The Whitney Revolver was an American Civil War era, percussion lock revolver, developed at the Whitneyville Armory by the Whitney Arms Company and Fordyce Beal. A total of just under 33,000 Whitney revolvers were produced prior to and during the American Civil War, with some being used on both sides through both government and private purchases.
The Whitney Arms Company had been struggling since Whitney Eli Jr. had taken over the company, operating in the Whitneyville Armory. However, in 1854 the inventor and designer Fordyce Beal (whom would go on to develop the Remington 1858 Revolver) began working on several products for the company.. The most successful of these projects came in the form of the Whitney Navy Revolver, which was released in 1857 after Samuel Colt's US patent over firearms using revolving cylinders ended.
Early Whitneys were stamped as Whitney Navy and Eagle Co. Revolvers, although the exact reason for this is unknown. This was applied to 1st model Whitneys, of which only a few hundred were produced. 2nd model Whitneys were stamped with Whitney's more usual stamp, and caught the attention of the United States Government during the early phases of the American Civil War. The majority of the 33,000 Whitneys were issued to the New Jersey regiments and for the US Navy, while officers from across the Union purchased their own Whitneys. A limited number of Whitneys (of early production) are thought to have been used by the Confederate States.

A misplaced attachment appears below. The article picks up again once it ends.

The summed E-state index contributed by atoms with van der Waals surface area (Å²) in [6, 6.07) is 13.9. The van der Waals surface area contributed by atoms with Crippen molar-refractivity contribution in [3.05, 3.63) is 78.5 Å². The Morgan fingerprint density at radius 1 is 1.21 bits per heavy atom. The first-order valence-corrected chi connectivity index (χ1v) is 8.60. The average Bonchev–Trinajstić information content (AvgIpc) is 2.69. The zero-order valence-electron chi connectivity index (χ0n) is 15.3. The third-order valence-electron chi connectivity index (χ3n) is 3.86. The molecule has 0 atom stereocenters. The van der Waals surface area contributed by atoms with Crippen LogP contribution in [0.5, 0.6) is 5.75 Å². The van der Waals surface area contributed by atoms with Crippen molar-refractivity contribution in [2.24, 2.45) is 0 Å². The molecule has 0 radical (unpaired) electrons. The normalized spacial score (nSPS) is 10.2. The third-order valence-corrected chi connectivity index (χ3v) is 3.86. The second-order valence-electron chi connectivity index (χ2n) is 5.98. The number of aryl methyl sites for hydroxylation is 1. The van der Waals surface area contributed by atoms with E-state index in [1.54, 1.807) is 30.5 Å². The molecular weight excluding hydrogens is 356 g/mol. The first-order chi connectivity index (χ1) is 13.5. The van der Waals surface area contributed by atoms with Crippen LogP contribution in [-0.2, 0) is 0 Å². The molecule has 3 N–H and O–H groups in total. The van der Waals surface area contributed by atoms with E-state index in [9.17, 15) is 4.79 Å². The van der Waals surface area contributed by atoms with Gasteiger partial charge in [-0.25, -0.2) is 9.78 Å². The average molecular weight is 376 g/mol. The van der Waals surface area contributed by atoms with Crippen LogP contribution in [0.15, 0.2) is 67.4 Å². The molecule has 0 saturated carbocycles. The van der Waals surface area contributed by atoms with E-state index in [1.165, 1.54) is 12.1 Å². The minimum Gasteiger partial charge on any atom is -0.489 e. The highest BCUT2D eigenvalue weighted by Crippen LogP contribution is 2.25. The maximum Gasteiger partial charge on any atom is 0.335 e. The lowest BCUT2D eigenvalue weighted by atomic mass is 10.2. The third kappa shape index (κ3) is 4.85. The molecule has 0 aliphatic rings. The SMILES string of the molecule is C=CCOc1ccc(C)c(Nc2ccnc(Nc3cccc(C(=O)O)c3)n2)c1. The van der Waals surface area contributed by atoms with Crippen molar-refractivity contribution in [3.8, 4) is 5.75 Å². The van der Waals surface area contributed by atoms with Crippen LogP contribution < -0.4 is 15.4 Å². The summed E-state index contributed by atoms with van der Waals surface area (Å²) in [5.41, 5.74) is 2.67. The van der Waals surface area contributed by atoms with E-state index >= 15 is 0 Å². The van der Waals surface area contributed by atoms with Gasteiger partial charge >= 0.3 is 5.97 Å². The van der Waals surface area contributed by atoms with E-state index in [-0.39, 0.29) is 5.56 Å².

The Whitney was a solid frame revolver (with some citing it as the first successful attempt at one), using a percussion lock mechanism to fire. The loading lever is used to unlock the cylinder so that it can be loaded (as the Remington 1858 would later be configured with). The grips are made from walnut and screw into the frame.
The barrel was octagonal in shape and measured between 7.5in and 7.625in in length. The barrel was given six grooves to form rifling and a post atop the muzzle as a front sight. The cylinder had six chambers and was heavily engraved, typically featuring an eagle, lion and a shield. All parts (in metal) were blued, except the loading lever.
- The Whitney name would be used again, around 100 years after the Whitney Navy Revolver entered production, this time for the Wolverine, designed by Robert L. Hillberg.,
- ↑ 1.00 1.01 1.02 1.03 1.04 1.05 1.06 1.07 1.08 1.09 1.10 1.11 http://www.nramuseum.com/the-museum/the-galleries/a-nation-asunder/case-38-arms-for-the-union-union-pistols/whitney-navy-and-eagle-co-revolver.aspx
- ↑ 2.0 2.1 2.2 2.3 2.4 2.5 2.6 2.7 Kinard, Jeff, Pistols: An Illustrated History of Their Impact(Google eBook), (ABC-CLIO:2004)
- ↑ http://www.antiquearmsinc.com/whitney-navy-percussion-revolver-eagle-civil-war-single-safety-notch-whitneyville-collectible.htm
- ↑ http://stevespages.com/pdf/olympic_whitney_wolverine.pdf